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Deputy High Commissioner for Human Rights on COVID-19 Pandemic: a Human Rights-Centred Multilateralism Needs to be Built and Vaccines Must be Acknowledged as Global Public Goods

Council Concludes Interactive Dialogue with the High Commissioner for Human Rights on Promoting Reconciliation, Accountability and Human Rights in Sri Lanka

The Human Rights Council this morning held a meeting on enhancing technical cooperation and capacity building in promoting and protecting the human rights of persons in vulnerable and marginalised situations in recovery efforts during and after COVID-19.

Nada Al-Nashif, Deputy High Commissioner for Human Rights, said the COVID-19 pandemic had taken its toll, touching all spheres of life, and upending the lives and livelihoods of millions. Over 100 million people had been pushed into extreme poverty, and the International Labour Organization had estimated a rise in global unemployment of between 5 and 25 million since the pandemic’s onset. The poorest and most vulnerable countries, in particular, had experienced major reversals in human rights protection and progress in achieving the 2030 Agenda.

A human rights-centred multilateralism needed to be built, said Ms. Al-Nashif, acknowledging solidarity in several forms such as the Access to COVID-19 Tools Accelerator and its COVAX Facility, which had delivered over one billion vaccines to nearly 150 countries. Acts of solidarity must be strengthened, she added. COVID-19 vaccines must be acknowledged as global public goods, and obstacles to access must be eliminated. States should consider a waiver of relevant intellectual property rights for vaccine production.

Freddy Mamani, Vice-Minister of Foreign Affairs of the Plurinational State of Bolivia, highlighted the fact that developing countries had faced many more difficulties, greater adversity, and limited resources during the pandemic. The system had shown that profit came before people’s lives, and access to vaccines had been reserved first for a handful of privileged people. Bolivia had repeatedly pointed out that lifting patents from the vaccine was a viable solution in ensuring equal access. In today’s circumstances, vaccines and medicines should be a global public good.

Li Xiaomei, Special Representative for Human Rights of the Ministry of Foreign Affairs of China, said COVID-19 had shocked the world system, making some countries subject to disproportionate impact, with some countries even abandoning the vulnerable in the context of health care, which was a violation of their rights. People in developing countries still lacked access to vaccines, and even in developed countries, disadvantaged groups lacked access. To uphold multilateralism, equally distribute vaccines across the world, and work together to uphold economic development was to uphold justice.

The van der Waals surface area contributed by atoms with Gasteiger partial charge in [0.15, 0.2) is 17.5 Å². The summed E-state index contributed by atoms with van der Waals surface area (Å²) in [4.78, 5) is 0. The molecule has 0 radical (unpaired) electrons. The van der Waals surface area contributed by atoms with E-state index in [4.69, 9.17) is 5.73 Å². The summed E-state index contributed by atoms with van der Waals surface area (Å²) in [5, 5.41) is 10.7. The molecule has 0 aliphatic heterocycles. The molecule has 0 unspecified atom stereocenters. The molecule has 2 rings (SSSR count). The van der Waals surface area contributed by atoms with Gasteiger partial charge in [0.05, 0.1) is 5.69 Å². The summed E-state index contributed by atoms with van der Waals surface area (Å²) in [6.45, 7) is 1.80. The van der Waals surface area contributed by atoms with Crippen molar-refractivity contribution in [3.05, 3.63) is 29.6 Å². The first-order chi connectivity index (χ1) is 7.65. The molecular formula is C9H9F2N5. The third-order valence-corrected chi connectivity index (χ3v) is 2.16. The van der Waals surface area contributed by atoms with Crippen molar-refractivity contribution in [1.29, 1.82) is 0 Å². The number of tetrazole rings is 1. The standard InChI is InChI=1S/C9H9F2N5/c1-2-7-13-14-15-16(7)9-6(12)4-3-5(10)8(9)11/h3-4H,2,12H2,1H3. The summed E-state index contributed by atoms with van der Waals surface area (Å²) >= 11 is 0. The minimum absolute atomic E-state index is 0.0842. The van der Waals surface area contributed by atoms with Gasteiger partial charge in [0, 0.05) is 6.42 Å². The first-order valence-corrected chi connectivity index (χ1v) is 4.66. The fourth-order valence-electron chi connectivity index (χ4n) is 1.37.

Valerie Schmitt, Deputy Director of the Social Protection Department, International Labour Organization, said that recovery trends between advanced and developing economies were deeply uneven and International Labour Organization Member States recognised the need for greater global solidarity to make Universal Social Protection a reality in all countries of the world. In 2016, the Organization had launched a Global Flagship Programme on Building Social Protection Floors for All, which was an accelerator towards achieving Universal Social Protection.

Peter Herrmann, Member of the European Academy of Science and Arts, said that many of the new threats to human rights were coming from sources that needed not least technical answers. This meant that for the human rights debate, the old issues of civil, political and socio-economic rights as well as the issues of development had to consider increasingly what he called tentatively techno-social challenges.

Speaking in the panel discussion were Belgium on behalf of a group of countries, Côte d’Ivoire on behalf of the Group of African States, Paraguay on behalf of a group of countries, Azerbaijan on behalf of the Non-Aligned Movement, European Union, Venezuela, Sierra Leone, Iran, Libya, Thailand, Argentina, Australia, Togo, Tunisia, Costa Rica, Sovereign Order of Malta, Viet Nam, Malaysia, Georgia, Algeria, Maldives, Cambodia, United Nations Human Settlements Programme, and Egypt.

Also speaking were the Independent National Human Rights Council of Burundi, International Harm Reduction Association, International Lesbian and Gay Association, National Human Rights Commission of India, Lutheran World Federation, and International Network for Elder Abuse.

At the beginning of the meeting, the Council concluded its interactive dialogue with the High Commissioner for Human Rights on p romoting reconciliation, accountability and human rights in Sri Lanka. The interactive dialogue with the High Commissioner started on Friday, 4 March and a summary can be found here.

In the interactive dialogue, some speakers took note of Sri Lanka’s efforts to fulfil its human rights obligations and welcomed the steps taken in terms of human rights, rehabilitation, and the considerable progress in national reconciliation. They commended the Sri Lankan Government for actively promoting and protecting human rights and were confident that the Government would continue to engage with the Office of the High Commissioner in good faith. Other speakers expressed concern about the human rights situation in Sri Lanka which kept deteriorating further. They called on the Government to cease its harassment of human rights defenders and urged it to make further reforms to ensure all Sri Lankans had access to justice and could exercise freedom of expression.

Speaking in the discussion on Sri Lanka were Venezuela, Nigeria, Maldives, China, Cuba, Syria, Japan, Viet Nam, Switzerland, Cambodia, Russian Federation, Australia, Lebanon, Uganda, Belarus, Zimbabwe, United States, Eritrea, North Macedonia, Yemen, Iran, Lao People’s Democratic Republic, Kazakhstan, Bangladesh, Azerbaijan, Niger, United Kingdom, Pakistan, Ethiopia, and South Sudan.